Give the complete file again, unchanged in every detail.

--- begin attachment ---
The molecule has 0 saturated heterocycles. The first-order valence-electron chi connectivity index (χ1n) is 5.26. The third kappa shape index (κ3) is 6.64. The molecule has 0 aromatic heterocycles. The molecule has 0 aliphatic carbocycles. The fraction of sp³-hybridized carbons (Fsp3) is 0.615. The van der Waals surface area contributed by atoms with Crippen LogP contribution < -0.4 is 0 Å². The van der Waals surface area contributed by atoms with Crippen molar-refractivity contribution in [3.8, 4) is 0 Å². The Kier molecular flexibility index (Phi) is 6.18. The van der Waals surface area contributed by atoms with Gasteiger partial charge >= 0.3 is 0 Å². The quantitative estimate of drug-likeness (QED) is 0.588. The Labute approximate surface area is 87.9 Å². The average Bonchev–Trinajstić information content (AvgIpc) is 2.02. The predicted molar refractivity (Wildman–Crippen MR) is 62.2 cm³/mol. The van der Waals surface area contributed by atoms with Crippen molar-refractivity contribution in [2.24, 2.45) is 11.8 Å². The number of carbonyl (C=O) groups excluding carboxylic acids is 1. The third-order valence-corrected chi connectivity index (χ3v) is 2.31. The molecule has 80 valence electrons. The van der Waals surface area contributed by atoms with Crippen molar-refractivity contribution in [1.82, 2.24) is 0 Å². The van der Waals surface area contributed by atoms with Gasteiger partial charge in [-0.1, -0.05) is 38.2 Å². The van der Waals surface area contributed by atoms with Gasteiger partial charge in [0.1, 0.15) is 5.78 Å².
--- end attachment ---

The molecule has 0 saturated heterocycles. The first-order valence-electron chi connectivity index (χ1n) is 5.26. The third kappa shape index (κ3) is 6.64. The molecule has 0 aromatic heterocycles. The molecule has 0 aliphatic carbocycles. The fraction of sp³-hybridized carbons (Fsp3) is 0.615. The van der Waals surface area contributed by atoms with Crippen LogP contribution < -0.4 is 0 Å². The van der Waals surface area contributed by atoms with Crippen molar-refractivity contribution in [3.8, 4) is 0 Å². The Kier molecular flexibility index (Phi) is 6.18. The van der Waals surface area contributed by atoms with Gasteiger partial charge >= 0.3 is 0 Å². The quantitative estimate of drug-likeness (QED) is 0.588. The Labute approximate surface area is 87.9 Å². The average Bonchev–Trinajstić information content (AvgIpc) is 2.02. The predicted molar refractivity (Wildman–Crippen MR) is 62.2 cm³/mol. The van der Waals surface area contributed by atoms with Crippen molar-refractivity contribution in [2.24, 2.45) is 11.8 Å². The number of carbonyl (C=O) groups excluding carboxylic acids is 1. The third-order valence-corrected chi connectivity index (χ3v) is 2.31. The molecule has 80 valence electrons. The van der Waals surface area contributed by atoms with Crippen molar-refractivity contribution in [1.82, 2.24) is 0 Å². The van der Waals surface area contributed by atoms with Gasteiger partial charge in [-0.1, -0.05) is 38.2 Å². The van der Waals surface area contributed by atoms with Gasteiger partial charge in [0.1, 0.15) is 5.78 Å².